About the Collection
Reuben Gardner Miller
by Jeffrey S. Hardy
Reuben Gardner Miller was born on 7 November 1861 in Mill Creek, Salt Lake County, Utah, to James Robinson Miller and Mary Jane Gardner. On 1 November 1877 his grandfather, Reuben Miller, baptized him into the Church of Jesus Christ of Latter-day Saints (LDS). Three years later he obtained his first horse from his father, in return promising never to use tobacco again. During his youth he worked on the family farm and attended school during the winter months. His devotion to education led him to study at the University of Utah for two years, from 1880 to 1882. On 10 December 1884 he married Anna Jane Winder in Logan, Utah, and they were blessed over the course of their marriage with nine children.
On 6 November 1888 Reuben left home and journeyed to Chattanooga, Tennessee, as a missionary assigned to the Southern States Mission of the LDS Church. On this momentous occasion Reuben recorded, “Leaving home was one of the hardest trials which I had ever experienced. To be separated from my family, relatives, and friends…caused many a tear to flow.”1 After arriving in Chattanooga he was assigned to labor in the West Virginia conference. Like other missionaries laboring in the South during this time, Reuben faced much opposition, including mob violence and death treats. For example, on 28 February 1889 he found the following notice posted on a tree: “We hereby notify the Mormon preachers that they must leave Raleigh County within 24 hours…or we will hang them to a tree. Vigil Committee.”2 The mobs did not succeed in achieving their stated goals, but they did make it difficult for Reuben to openly declare his gospel message.
Despite this, Reuben wrote home that “the people of [West Virginia] are very charitable and will do all they can to make one at home and comfortable.”3 He also declared: “The Gospel which I have come out here to preach is true…The Spirit of the Lord is with me and I know that I shall be protected and cared for.”4 On 6 November 1889 Reuben returned to Chattanooga to serve as mission secretary to President William Spry. As such he maintained mission records and frequently toured the mission with President Spry, attending conferences and meetings. After serving for two year as a missionary Reuben returned home in December 1890.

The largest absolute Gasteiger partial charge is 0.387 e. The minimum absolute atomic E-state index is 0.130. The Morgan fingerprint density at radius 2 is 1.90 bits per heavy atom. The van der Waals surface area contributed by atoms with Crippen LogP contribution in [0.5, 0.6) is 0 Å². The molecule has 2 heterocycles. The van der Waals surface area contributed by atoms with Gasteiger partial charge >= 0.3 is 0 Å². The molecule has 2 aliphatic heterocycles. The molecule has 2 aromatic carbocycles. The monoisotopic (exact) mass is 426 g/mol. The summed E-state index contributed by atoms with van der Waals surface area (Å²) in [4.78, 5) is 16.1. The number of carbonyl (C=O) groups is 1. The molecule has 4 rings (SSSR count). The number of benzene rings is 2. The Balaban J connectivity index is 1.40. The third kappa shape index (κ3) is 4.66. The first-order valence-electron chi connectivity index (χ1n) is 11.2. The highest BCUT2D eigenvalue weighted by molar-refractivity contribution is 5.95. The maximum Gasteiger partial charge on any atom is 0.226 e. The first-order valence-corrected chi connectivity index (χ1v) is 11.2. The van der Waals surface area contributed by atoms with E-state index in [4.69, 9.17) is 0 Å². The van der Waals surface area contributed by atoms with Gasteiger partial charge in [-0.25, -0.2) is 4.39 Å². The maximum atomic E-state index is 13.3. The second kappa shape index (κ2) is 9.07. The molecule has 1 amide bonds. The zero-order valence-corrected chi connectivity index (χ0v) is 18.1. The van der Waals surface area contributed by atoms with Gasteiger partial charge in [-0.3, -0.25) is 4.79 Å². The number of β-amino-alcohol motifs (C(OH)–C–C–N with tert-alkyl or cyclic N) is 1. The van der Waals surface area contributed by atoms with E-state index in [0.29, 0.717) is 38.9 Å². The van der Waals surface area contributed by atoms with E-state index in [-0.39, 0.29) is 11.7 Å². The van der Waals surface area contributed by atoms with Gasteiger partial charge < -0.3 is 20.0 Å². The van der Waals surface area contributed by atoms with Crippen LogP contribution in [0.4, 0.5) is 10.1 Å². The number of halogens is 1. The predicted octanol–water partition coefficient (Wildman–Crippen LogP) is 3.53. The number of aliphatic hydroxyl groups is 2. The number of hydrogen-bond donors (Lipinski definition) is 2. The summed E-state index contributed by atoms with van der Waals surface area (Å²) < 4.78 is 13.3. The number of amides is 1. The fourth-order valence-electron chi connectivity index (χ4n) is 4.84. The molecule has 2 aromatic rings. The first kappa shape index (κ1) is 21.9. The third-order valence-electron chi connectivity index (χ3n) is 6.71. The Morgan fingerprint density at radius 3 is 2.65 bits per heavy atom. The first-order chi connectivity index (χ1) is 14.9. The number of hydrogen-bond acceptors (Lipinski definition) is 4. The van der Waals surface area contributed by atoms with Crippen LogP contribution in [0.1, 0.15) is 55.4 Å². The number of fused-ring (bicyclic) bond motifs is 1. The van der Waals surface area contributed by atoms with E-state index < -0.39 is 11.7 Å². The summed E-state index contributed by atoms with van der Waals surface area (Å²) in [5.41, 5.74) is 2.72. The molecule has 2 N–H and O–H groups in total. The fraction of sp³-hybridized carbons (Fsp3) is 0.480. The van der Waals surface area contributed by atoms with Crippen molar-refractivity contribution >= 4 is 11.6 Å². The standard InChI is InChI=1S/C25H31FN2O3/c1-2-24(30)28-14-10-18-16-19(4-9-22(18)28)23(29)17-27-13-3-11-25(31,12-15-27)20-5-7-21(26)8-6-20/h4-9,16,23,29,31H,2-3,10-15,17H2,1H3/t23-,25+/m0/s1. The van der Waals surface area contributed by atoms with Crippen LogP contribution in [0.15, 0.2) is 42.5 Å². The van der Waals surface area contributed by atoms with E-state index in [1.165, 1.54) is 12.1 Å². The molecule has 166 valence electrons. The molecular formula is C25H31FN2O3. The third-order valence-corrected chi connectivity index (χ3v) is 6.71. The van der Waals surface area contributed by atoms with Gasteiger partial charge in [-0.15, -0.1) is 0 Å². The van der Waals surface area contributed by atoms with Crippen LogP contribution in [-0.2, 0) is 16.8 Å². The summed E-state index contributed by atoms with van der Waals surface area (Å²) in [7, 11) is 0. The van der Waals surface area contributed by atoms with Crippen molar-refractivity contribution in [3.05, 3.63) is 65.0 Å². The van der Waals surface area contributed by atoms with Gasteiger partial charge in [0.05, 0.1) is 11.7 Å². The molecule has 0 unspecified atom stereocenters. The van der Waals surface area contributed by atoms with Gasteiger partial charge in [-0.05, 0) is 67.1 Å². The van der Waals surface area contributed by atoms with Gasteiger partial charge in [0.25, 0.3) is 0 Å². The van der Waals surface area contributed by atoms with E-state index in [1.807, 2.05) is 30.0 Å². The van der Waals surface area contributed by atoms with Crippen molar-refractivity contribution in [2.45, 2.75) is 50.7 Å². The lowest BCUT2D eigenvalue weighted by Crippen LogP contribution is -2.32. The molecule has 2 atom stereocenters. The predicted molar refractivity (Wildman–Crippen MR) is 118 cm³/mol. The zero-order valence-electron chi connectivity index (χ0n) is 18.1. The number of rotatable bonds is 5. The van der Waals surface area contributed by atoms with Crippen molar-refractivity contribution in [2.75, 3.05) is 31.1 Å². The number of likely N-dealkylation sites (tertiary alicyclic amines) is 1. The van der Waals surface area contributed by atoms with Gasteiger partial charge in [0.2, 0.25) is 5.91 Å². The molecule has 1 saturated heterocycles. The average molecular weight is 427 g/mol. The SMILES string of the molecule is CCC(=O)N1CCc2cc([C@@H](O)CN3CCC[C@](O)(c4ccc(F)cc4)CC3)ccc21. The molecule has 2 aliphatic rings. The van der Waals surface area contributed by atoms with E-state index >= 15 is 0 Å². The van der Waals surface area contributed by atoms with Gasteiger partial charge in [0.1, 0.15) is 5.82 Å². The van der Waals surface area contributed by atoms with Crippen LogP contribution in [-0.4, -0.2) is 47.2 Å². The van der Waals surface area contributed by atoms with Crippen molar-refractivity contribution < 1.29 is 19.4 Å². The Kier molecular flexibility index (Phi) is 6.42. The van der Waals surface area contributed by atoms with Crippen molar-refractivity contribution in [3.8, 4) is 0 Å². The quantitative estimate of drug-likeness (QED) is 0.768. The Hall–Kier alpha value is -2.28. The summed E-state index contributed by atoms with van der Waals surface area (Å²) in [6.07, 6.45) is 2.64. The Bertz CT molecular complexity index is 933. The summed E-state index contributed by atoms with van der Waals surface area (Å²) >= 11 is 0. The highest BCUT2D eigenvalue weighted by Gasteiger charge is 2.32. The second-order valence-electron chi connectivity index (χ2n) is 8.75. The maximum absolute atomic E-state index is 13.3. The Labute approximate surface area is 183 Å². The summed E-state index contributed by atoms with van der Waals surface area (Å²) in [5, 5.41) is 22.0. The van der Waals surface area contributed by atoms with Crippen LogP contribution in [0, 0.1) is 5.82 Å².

Shortly after returning home Reuben moved his family to Price, Carbon County, Utah. There he divided his time between working to provide for his family, and laboring in various civic and ecclesiastical responsibilities. His first occupation was raising livestock, but in 1905 he founded the Eastern Utah Telephone Co. Civically, he was mayor of Price, county commissioner for Carbon County, and twice-elected member of the Utah State Legislature. In the Church organization he served for twelve years as president of the Emery Stake, and was a lifetime member of the Utah Genealogical Society. After the death of his first wife, Reuben married Mattie Nelson on 25 June 1903, and during his later years he resided in Salt Lake City. Reuben Gardner Miller died on 5 May 1954 at the age of ninety-two.
1 Reuben G. Miller, “Diary, 1888–1889,” 6 November 1888. MSS 418, L. Tom Perry Special Collections, Harold B. Lee Library, Brigham Young University.
2 JohnMiller, “Diary, Jan 1889 – Apr 1889,” 28 February 1889. MSS 418, LTPSC.
3 R. G. Miller to J. R. Miller, 8 December 1888. MSS 418, LTPSC.
Ancestry World Tree Project. Provo, Utah: MyFamily.com Inc., 2003. 8 March 2004 available from http://www.ancestry.com/trees/awt/main.htm
Bitton, Davis. Guide to Mormon Diaries & Autobiographies. Provo, Utah: Brigham Young University Press, 1977.
Jenson, Andrew. Latter-day Saint Biographical Encyclopedia: A Compilation of Biographical Sketches of Prominent Men and Women in The Church of Jesus Christ of Latter-day Saints. Vol. 1. Salt Lake City: Andrew Jenson Historical Co., 1901–1934.
Miller, Reuben G. “Papers, 1849–1953.” MSS 418, L. Tom Perry Special Collections, Harold B. Lee Library, Brigham Young University.
Rowley, Dennis, and Heidi Rude. Register of Reuben Garner Miller. Provo, Utah: Archives and Manuscripts, Harold B. Lee Library, 1980.